Whose Truth?

Essay by erin906High School, 11th gradeA+, May 2005

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We open on a rural but prosperous church in south central Indiana. A young boy is sitting in a pew flanked by his older brother on his left and his mother on his right. He fidgets. Let me take that back, it isn't a pew. Pews are too "old-fashioned" for this straightforward, progressive church. The truly zealous fill their sanctuary with orange plastic chairs and bolt them to the floor. Marooned in his shiny, pious, orange chair, the boy takes a quick glance towards his mother. She is listening in that seemingly attentive way that gets on his nerves yet depresses him. Her head seems to magically nod at all the right times. The boy has tried in the past to nod with such synchronicity to what was being said before, but he is always falling behind. It's as if he has found himself outside of the subconscious mental link the rest of the congregation shares.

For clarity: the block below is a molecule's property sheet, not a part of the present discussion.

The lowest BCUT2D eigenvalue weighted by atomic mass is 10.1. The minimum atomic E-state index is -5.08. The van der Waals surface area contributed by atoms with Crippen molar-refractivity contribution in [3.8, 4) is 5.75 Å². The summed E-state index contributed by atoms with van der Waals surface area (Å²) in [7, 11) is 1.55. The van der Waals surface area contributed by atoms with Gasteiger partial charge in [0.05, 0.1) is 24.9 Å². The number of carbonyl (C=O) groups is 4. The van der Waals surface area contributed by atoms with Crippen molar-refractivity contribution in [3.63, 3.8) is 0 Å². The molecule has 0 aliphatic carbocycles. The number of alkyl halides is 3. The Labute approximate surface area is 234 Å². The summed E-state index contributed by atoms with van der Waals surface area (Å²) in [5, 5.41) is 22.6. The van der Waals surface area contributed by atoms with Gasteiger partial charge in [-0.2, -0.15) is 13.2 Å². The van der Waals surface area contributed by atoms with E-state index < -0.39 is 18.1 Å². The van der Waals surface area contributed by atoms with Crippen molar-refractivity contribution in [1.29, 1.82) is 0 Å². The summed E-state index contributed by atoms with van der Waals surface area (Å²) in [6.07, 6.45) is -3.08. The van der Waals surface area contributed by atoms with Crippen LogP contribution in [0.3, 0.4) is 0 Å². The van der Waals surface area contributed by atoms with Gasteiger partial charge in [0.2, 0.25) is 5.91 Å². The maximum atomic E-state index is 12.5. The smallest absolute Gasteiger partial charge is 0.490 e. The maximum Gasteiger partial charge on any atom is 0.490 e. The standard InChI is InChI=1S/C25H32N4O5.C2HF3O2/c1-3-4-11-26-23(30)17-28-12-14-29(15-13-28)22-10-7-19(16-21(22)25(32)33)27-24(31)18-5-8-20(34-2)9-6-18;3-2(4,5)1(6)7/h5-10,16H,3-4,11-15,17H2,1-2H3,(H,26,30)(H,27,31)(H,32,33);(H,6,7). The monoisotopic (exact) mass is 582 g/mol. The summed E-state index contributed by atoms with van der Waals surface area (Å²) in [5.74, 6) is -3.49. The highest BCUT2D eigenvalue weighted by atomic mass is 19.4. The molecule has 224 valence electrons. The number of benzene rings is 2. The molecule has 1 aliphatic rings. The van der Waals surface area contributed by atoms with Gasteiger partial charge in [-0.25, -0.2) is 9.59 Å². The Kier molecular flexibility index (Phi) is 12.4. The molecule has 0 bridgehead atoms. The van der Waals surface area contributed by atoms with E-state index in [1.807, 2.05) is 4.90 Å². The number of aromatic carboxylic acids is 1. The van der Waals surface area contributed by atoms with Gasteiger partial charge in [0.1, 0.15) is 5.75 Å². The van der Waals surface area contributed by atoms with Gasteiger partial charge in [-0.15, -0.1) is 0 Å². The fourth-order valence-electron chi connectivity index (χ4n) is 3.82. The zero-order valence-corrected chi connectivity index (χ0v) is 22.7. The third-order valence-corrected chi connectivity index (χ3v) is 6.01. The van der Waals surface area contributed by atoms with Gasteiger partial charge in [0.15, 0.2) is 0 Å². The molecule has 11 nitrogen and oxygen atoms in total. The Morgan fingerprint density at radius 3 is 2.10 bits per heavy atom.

Suddenly, with a great shout from the primarily middle aged, middle class, mentally linked congregation, the entire crowd leaps to their feet and the "music group" heads for the stage. The boy considers (not for the first time) the obscenity that has been worked into modern religion by changing the name of the pulpit to "the stage." Old blowhards are puttin' on a show, alright. To the boy, it was one thing to sit and listen to a bunch of old, gray haired fat guys who refused to admit their own ages to themselves pretend that they were a band; but it was entirely another to suffer through song after song performed by the aforementioned "band" consisting of nothing but lovey-dovey country lyrics that replaced "Baby" with "Jesus." The boy tried his best to simultaneously mouth the words to avoid a scolding...